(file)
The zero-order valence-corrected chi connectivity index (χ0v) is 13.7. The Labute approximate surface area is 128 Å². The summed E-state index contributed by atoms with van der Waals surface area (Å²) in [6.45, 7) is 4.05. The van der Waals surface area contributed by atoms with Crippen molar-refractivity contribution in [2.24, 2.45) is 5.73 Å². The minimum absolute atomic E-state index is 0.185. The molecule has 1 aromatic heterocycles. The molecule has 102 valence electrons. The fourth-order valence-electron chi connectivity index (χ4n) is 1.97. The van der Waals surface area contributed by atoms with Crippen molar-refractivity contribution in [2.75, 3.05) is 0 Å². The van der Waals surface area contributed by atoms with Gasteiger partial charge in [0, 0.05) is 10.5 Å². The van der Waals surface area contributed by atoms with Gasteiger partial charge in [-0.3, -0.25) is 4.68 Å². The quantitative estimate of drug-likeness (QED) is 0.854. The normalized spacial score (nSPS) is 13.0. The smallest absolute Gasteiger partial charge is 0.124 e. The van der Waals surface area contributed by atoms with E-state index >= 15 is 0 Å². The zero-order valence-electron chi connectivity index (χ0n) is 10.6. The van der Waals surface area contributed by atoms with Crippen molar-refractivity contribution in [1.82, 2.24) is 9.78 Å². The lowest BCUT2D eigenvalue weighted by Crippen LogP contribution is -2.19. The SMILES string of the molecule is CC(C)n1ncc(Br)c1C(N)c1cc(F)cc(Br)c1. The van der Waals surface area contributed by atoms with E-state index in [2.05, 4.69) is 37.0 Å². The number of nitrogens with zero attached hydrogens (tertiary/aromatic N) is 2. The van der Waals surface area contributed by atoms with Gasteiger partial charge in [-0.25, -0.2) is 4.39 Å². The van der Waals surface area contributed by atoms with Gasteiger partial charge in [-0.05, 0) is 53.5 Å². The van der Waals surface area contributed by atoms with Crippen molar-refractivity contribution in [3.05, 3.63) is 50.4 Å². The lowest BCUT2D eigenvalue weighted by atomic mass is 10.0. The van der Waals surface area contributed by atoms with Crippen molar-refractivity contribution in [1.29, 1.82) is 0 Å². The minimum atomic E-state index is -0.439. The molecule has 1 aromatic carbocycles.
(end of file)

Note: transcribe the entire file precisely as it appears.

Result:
The zero-order valence-corrected chi connectivity index (χ0v) is 13.7. The Labute approximate surface area is 128 Å². The summed E-state index contributed by atoms with van der Waals surface area (Å²) in [6.45, 7) is 4.05. The van der Waals surface area contributed by atoms with Crippen molar-refractivity contribution in [2.24, 2.45) is 5.73 Å². The minimum absolute atomic E-state index is 0.185. The molecule has 1 aromatic heterocycles. The molecule has 102 valence electrons. The fourth-order valence-electron chi connectivity index (χ4n) is 1.97. The van der Waals surface area contributed by atoms with Crippen molar-refractivity contribution in [2.75, 3.05) is 0 Å². The van der Waals surface area contributed by atoms with Gasteiger partial charge in [0, 0.05) is 10.5 Å². The van der Waals surface area contributed by atoms with Gasteiger partial charge in [-0.3, -0.25) is 4.68 Å². The quantitative estimate of drug-likeness (QED) is 0.854. The normalized spacial score (nSPS) is 13.0. The smallest absolute Gasteiger partial charge is 0.124 e. The van der Waals surface area contributed by atoms with E-state index >= 15 is 0 Å². The zero-order valence-electron chi connectivity index (χ0n) is 10.6. The van der Waals surface area contributed by atoms with Crippen molar-refractivity contribution in [1.82, 2.24) is 9.78 Å². The lowest BCUT2D eigenvalue weighted by Crippen LogP contribution is -2.19. The SMILES string of the molecule is CC(C)n1ncc(Br)c1C(N)c1cc(F)cc(Br)c1. The van der Waals surface area contributed by atoms with E-state index in [2.05, 4.69) is 37.0 Å². The number of nitrogens with zero attached hydrogens (tertiary/aromatic N) is 2. The van der Waals surface area contributed by atoms with Gasteiger partial charge in [-0.25, -0.2) is 4.39 Å². The van der Waals surface area contributed by atoms with Gasteiger partial charge in [-0.05, 0) is 53.5 Å². The van der Waals surface area contributed by atoms with Crippen molar-refractivity contribution in [3.05, 3.63) is 50.4 Å². The lowest BCUT2D eigenvalue weighted by atomic mass is 10.0. The van der Waals surface area contributed by atoms with Crippen molar-refractivity contribution in [1.29, 1.82) is 0 Å². The minimum atomic E-state index is -0.439. The molecule has 1 aromatic carbocycles.